Challenges and solutions: Security of Vehicular Ad-Hoc Networks

In the future, cars themselves may be able to prevent accidents by way of Vehicular Ad-Hoc Networks (VANETs). In this Royal Holloway University of London thesis, Abdul Kalam Aboobaker and Stephen Wolthusen explore security concerns.

Imagine running a wireless network where users join and leave every few seconds, and where any delay or false data could have immediate and life-threatening consequences. Imagine also the problems of ensuring that all users are authentic and are feeding the network with correct information.

This is the reality when it comes to the security of Vehicular Ad-Hoc Networks (VANETs) (.pdf), which could soon help reduce traffic accidents and ensure drivers navigate the roads safely. Much effort has been invested by engineers and technologists to make VANETs work, but the challenge of creating these highly dynamic networks -- and ensuring they work at speed with highly accurate information -- is a huge one.

If such networks were to be implemented -- and relied upon by drivers -- they would have to be hack-proof. Otherwise, a malicious attacker could falsely report that a road was heavily congested, or could impersonate other vehicles or traffic signals in order to trigger false safety hazards, potentially resulting in traffic confusion or even dangerous collisions.

Therefore, any such new technology would be highly dependent on secure authentication to help detect and prevent participants spreading wrong information in the network.

The problems involved, and potential solutions, are the subject of a new article by Abdul Kalam Aboobaker and Stephen Wolthusen, Analysis of authentication protocols in vehicular networks. The piece is based on a thesis of the same name given in information security at Royal Holloway University of London.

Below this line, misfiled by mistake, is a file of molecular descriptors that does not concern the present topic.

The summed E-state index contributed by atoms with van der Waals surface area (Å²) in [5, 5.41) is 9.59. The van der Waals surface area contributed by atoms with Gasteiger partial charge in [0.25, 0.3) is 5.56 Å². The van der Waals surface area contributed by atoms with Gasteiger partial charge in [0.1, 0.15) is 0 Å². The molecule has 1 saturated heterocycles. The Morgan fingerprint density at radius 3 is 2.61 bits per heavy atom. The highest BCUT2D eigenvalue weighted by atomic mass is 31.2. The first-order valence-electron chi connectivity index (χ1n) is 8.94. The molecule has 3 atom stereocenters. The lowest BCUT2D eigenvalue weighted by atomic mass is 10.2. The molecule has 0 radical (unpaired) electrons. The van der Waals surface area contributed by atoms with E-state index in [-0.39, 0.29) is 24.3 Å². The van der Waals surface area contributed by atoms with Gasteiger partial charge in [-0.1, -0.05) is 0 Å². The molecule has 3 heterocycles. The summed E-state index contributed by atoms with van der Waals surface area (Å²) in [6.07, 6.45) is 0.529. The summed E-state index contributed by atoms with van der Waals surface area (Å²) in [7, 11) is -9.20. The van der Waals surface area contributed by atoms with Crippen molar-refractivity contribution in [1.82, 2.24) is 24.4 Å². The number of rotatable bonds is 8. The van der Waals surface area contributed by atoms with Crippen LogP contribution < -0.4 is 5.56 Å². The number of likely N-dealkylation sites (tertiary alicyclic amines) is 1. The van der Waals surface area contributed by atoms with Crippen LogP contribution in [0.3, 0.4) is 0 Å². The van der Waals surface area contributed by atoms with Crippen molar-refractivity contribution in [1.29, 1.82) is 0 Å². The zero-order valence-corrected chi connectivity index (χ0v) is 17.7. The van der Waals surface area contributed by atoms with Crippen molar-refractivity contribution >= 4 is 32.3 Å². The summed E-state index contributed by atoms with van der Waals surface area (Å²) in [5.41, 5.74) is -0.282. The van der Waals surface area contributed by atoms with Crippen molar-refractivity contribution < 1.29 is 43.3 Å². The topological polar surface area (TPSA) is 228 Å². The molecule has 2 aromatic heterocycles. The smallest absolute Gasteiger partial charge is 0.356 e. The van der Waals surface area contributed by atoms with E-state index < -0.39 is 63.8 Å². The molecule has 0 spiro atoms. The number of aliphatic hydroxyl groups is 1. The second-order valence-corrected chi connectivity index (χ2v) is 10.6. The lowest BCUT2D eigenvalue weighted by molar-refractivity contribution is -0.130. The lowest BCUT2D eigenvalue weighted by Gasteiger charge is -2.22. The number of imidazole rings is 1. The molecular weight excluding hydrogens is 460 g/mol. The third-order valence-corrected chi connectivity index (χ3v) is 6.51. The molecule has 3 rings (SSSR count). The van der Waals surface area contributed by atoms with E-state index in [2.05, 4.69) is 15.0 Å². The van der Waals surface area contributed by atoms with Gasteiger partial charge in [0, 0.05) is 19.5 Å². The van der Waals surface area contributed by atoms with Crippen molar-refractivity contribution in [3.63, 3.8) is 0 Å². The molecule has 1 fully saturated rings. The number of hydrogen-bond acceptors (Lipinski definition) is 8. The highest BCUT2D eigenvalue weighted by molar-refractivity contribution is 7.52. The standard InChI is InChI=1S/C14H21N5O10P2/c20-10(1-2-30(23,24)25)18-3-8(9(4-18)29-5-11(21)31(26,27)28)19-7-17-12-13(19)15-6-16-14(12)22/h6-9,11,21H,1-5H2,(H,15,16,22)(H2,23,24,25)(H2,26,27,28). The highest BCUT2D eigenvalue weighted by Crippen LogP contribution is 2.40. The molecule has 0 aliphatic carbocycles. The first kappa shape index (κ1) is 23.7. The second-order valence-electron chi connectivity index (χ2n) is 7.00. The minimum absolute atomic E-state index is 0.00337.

The article describes the technical challenges associated with making these ad hoc networks work, and explores the methods that could be used to ensure proper authentication to prevent the technology from being subverted. It also analyses the security requirements of safety messaging, the effects of message size on security and on the performance of secure messaging protocols.

About the authors:
Abdul Kalam Aboobaker has worked in IT for companies in India and Dubai. Having completed his MSc at Royal Holloway, he is now applying to do a doctorate in mobile ad hoc networks.

Dr. Stephen Wolthusen is a lecturer in information security at Royal Holloway with research interests in information assurance and the use of formal methods in security. He teaches courses in network security and digital forensics.

The article is based on a thesis written in the Information Security Group at Royal Holloway University of London. It is one of nine that is publishing exclusively in 2010 as part of its close collaboration with RHUL, which is in its third year.

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